Thursday, June 7, 2012

What an interesting world we live in

An excerpt from the Samhain chapter of Druid Priestess by Emma Restall Orr.
Many spiritual traditions take it to the extreme of denying the physical any value at all, either focusing on their own spirit or reaching out to a spiritual force above, either way, eager to transcend the body of flesh and red blood.  Yet such beliefs require a constant watch over the physical, with tight restrictions that affirm its baseness or prevent expression of its instincts of the ebb and flow of its energy.  Then, because the physical can give us such pleasure, pleasure is next to be denied.  Meanwhile, the transcendent force, now perhaps given form and name along with full responsibility for the oppressive rules, promises a blissful salvation that is little more than the release from the chains of suffering that it itself has imposed....Within Druidry, transcending the physical is a very different idea.  Where there is an acceptance that the gods reside in everything, that every cell is vibrant with the spirit of the creative force, where every movement is both a prayer and an expression of deity, there can be no denial of our animal nature.  Our instincts and passions, our sexuality and laughter, our hungers and revulsions are all a part of the dance of life that creates our world in all its beauty.  It is nature -- and to deny any part of nature would take away our ability to perceive its wholeness, its completeness.  And through that judgement, we would be separated from it, cutting the connections that feed us....The concept of dominating nature is an anathema to Druidry.  For although nature is wild and dark, filled with the shadows of the unknown, it is also the physical expression of the gods.  The Druid responds to nature with a poignant reverence, always open to its beauty with wonder and awe.
For me at the moment, the negative side of nature is the ailment diagnosed today which, at worst, could be with me all my life, and which could prevent me from doing some of the activities I love most.

Our bodies decline with age.  The alternative is to die young.  I'm happy to be living life.

In the past, when my declining body curtailed some of my more energetic activities, I slowed down and looked at the trees.  In the past, when my withdrawal from energetic activities cost me friends, I came to choose friends based on what is inside them, instead of based on the activities they would share with me.  Perhaps this new physical curtailment will enrich my life just as my past physical curtailment has.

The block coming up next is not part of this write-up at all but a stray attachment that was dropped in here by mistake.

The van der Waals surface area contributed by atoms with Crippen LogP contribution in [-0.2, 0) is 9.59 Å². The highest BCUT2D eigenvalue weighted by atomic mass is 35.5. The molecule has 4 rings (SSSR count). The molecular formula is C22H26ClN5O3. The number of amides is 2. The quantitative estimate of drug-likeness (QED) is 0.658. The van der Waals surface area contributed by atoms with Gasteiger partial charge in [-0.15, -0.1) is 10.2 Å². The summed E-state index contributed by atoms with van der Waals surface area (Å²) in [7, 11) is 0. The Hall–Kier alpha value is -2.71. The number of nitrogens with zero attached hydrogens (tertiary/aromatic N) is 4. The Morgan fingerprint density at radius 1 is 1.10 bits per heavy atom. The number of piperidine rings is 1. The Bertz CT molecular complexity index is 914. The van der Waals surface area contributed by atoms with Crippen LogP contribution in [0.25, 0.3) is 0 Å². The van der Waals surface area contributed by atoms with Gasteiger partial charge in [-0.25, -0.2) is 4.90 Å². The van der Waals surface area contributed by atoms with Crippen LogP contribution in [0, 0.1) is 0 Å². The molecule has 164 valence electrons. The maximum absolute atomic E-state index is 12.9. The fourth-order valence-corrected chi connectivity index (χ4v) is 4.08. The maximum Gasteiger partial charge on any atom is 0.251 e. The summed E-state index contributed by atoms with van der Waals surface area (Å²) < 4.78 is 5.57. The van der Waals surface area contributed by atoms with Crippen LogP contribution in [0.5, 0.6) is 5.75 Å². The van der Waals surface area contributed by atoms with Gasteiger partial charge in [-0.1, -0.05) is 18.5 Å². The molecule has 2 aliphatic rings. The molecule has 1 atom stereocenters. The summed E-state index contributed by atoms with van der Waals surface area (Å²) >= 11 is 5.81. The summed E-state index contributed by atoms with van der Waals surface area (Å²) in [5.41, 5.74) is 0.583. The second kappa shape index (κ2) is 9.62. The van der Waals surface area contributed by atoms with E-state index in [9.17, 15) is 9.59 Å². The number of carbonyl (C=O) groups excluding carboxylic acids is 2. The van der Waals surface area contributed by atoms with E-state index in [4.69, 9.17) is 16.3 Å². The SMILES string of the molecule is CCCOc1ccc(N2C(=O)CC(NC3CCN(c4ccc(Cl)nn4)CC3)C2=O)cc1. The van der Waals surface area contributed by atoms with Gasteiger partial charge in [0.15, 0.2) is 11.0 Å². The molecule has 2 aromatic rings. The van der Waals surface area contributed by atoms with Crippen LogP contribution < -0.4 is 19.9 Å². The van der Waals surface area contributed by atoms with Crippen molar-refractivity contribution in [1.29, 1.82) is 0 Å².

In this consumer society, we think that if we want anything, all we have to do is buy it.  Many times, we don't even have to leave our homes.  We just look it up on the internet, type in a credit card number, and it gets delivered to our door.  If we feel pain or fatigue, we look for a pill to make it go away.  If we don't like the way we look, we get plastic surgery to get the body we want.  If we are too cold, we turn up the heat.  If we are too hot, we turn up the air conditioner.  We consume, consume, not seeing that we are using up the earth's resources, and some day, there won't be any left.

In druidry, we embrace the whole, good and bad, dark and light.  In druidry, we learn patience.  In druidry, we observe and grow.  In druidry, we know that some things are beyond our control -- the forces of nature, the wills of others.

Yet just as others have wills, so do we have a will, and we can work with that which is around us.  This is what we do in gardening.  We can't change how nature works, but if we understand nature, we can try to bend it in the way we wish.

The people I love were not designed to my specifications.  They have their quirks, but that makes them all the more rich.  They don't always do what I would have wanted, but sometimes they surprise me with beauty I never could have foreseen.

With all its hardships, what an interesting world we live in.

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